There are serious financial and economic dangers in the game of chicken Congress and the President are playing over raising the debt limit, but downgrades by the ratings agencies are not among them. Sure, it sounds ominous: If Republicans and Democrats can’t agree on a deal for at least $4 trillion in deficit reduction over ten years, Standard and Poor’s says, there’s a 50-50 chance they’ll take America’s AAA rating down to AA+.
But in the muddle of conflicting plans and partisan recriminations, the President and Democrats are conflating two different threats for political purposes: the downgrade by Standard and Poor’s that might follow a short-term debt deal, and a default that would come if Congress fails to get any deal. The latter would be truly disastrous: if the U.S. failed to pay any of its obligations—at home or abroad—not only Standard and Poor’s, but Moody’s and Fitch would also declare the U.S. in default, dropping them not just a notch but all the way to Selective Default. Markets would drive up interest rates on everything from home loans to interbank lending and a double dip recession could ensue.
But Standard and Poor’s judgment about the significance of a short-term deal to raise the debt ceiling is different. First, ratings agencies don’t exactly drive markets the way they once did, thanks to their lackluster performance in the run up to the 2008 crash. Second, S&P is an outlier among the top three ratings agencies: Moody’s and Fitch say they won’t even consider a downgrade unless there’s a danger of an actual default. Third, S&P’s rating’s downgrade threat is based on a judgment about politics in Washington and the likelihood of Congress to manage its finances down the road. S&P may know a lot about businesses, especially businesses whose proprietary accounting they get access to in order to provide their impartial ratings of company’s bonds. But S&P doesn’t know a lot about politics—certainly not more than your average connected lobbyist–and they’re making their judgment based on the same public information available to everyone else.
The markets already know that, and while they are very scared of a default (which everyone including S&P still says is highly unlikely) they are not very troubled by the prospect of an S&P downgrade. “A downgrade by the ratings agencies isn’t going to tell investors anything we don’t already know,” says Reagan’s Counsel of Economic Advisors chief and Harvard professor Martin Feldstein. In fact, even S&P says the effect of its downgrade, absent default, would be minimal. In a follow-on report to it’s downgrade threat, S&P somewhat sheepishly said that while default would be a disaster, the impact (rated low, moderate or high) of a downgrade would likely not affect much:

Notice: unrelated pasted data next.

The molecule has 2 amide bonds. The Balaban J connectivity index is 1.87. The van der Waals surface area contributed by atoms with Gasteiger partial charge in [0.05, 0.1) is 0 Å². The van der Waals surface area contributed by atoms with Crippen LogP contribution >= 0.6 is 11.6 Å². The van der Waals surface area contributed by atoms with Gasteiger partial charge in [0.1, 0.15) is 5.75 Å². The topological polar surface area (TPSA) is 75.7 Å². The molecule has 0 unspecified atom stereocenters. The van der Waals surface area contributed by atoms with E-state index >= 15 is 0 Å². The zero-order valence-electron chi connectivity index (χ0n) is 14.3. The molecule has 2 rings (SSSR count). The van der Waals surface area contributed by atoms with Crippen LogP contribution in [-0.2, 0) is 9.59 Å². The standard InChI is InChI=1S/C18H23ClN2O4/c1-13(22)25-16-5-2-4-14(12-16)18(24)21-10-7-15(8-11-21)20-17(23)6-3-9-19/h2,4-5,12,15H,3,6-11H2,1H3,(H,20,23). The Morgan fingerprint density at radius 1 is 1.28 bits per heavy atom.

So why all the hoopla about a downgrade? There are political concerns, maybe, for Obama if the U.S. gets downgraded, though why it would fall on him and not the GOP is not clear to me. The more obvious reason is that it helps Democrats pressure the GOP for a deal that gets past the 2012 election, which has been an overriding political concern for the administration from the start. “When [S&P has] issued that kind of a warning, we’ve said that’s helpful,” one senior administration official told me, “Because they help us push for the broader deal.” Likewise those in the media who buy into the downgrade threat help the administration’s cause.
None of which should divert attention from the real danger in the game now being played in Washington: default. If Aug. 2 comes and goes without a rise in the debt ceiling, the U.S. may still be able to continue paying its bills for a little while. The debt ceiling prevents issuance of new debt, but allows refinancing of existing debt. On Aug. 4, $87 billion in T-Bills come due. The U.S. can sell in advance other T-bills that go into effect just as the Aug. 4 ones expire, and it plans to do so on Aug. 2–hence the deadline. It seems likely the U.S. will be able to flip that debt: given uncertainty in Europe and the Middle East, and especially at a time of low interest rates, even the slightest uptick in the rates necessary to move that paper should draw safe-haven investors.
Until it doesn’t. If it appears the U.S. might stop paying full Medicare benefits, or soldiers’ pay or — God forbid — its interest or principal payments, the markets aren’t going to be waiting for S&P or Moody’s or Fitch to say something about it. They’ll know Washington is broken. At that point, the animal spirits, as Keynes called them, turn and stampede and the effect would likely be bad and irreversible. But it would be the result of imminent default, not a downgrade.